In 2008, as a result of public companies’ increased use of corporate websites to provide disclosure, the SEC issued guidance that laid out a three factor test for determining whether information posted to a company’s website is “public” for purposes of Regulation FD: (1) whether the company’s website is a “recognized channel of distribution”; (2) whether posting of information on a company’s website “disseminates” the information in a manner making it available to the securities marketplace in general; and (3) whether there has been a “reasonable waiting period” for investors and the market to react to the posted information. For a more detailed description about the 2008 guidance, see our client advisory: “SEC Encourages Increased Use of Websites by Public Companies.” The SEC’s guidance was meant to be flexible to encompass technologies besides websites – such as “push” notification services like email alerts, RSS feeds and blogs – but did not explicitly cover most social media outlets.


In its Netflix report, the SEC noted that the disclosure of material nonpublic information on a selective basis through social media outlets is subject to Regulation FD analysis and that social media outlets were extensions of the “push” notification services it referred to in the 2008 guidance. Public companies wishing to take advantage of social media outlets as a way to comply with Regulation FD must therefore take the necessary steps to alert investors and the market to the specific social media outlets they intend to use for the disclosure of material nonpublic information. The 2008 guidance encouraged companies to indicate in press releases and periodic reports, and provided other useful steps to ensure, that a corporate website may be a “recognized channel of distribution.” The SEC’s report adds to this, stating that companies will want to consider disclosing on their corporate websites and elsewhere which social media outlets investors should look to in order to obtain key disclosures. Notably, since the report came out, Netflix has issued a Current Report on Form 8-K and updated its website to provide a list of possible social media outlets on which it may communicate material information – including Mr. Hastings’ public Facebook page.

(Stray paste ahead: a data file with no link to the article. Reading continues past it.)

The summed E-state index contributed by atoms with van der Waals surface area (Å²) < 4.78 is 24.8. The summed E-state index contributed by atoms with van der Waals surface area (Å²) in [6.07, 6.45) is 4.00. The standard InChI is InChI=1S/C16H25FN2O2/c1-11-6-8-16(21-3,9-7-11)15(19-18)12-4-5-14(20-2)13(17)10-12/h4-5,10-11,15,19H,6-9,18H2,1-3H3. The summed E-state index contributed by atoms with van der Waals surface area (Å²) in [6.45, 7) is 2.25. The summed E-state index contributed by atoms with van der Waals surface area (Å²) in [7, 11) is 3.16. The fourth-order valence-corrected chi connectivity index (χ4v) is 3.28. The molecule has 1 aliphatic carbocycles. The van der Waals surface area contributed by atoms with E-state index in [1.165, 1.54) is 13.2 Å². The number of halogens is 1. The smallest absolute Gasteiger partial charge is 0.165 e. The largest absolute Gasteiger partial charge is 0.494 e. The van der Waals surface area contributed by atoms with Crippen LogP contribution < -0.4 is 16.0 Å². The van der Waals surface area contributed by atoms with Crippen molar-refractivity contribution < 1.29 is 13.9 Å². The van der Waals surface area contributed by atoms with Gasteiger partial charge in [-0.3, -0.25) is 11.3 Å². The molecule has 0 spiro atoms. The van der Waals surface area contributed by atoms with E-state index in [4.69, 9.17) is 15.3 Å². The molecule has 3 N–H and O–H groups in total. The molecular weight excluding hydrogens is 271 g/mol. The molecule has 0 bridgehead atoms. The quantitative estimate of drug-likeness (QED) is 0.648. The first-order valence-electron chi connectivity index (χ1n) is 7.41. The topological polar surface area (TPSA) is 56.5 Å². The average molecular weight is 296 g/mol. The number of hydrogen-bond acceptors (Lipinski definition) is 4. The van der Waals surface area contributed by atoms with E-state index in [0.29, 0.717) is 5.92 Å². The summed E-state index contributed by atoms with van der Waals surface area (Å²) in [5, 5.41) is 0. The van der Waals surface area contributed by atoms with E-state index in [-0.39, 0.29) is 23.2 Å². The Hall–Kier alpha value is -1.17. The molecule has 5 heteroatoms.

As discussed in our prior client advisory, establishing a website (and now, social media outlets) as a “recognized channel of distribution” may take time and concerted effort. Since 2008, we have not seen a widespread practice of companies relying solely on websites to disclose material nonpublic information. However, websites are frequently used simultaneously with more traditional Regulation FD-compliant methods such as press releases and Form 8-Ks, and we expect social media outlets to now become a more integral part of the disclosure regime rather than a less formal afterthought. Using social media also raises additional securities law concerns (for example, character limits) that need to be carefully considered along with the Regulation FD analysis. Every Regulation FD analysis is fact and circumstances specific. The 2008 guidance was meant to provide a meaningful factor-based approach to that analysis, given the ever-evolving channels of distributions available to public companies. The SEC encourages public companies to consult the 2008 guidance for additional assistance on how to best establish social media outlets as recognized channels of distribution. Finally, companies should review their disclosure policies to ensure they accurately address how each company intends to utilize social media.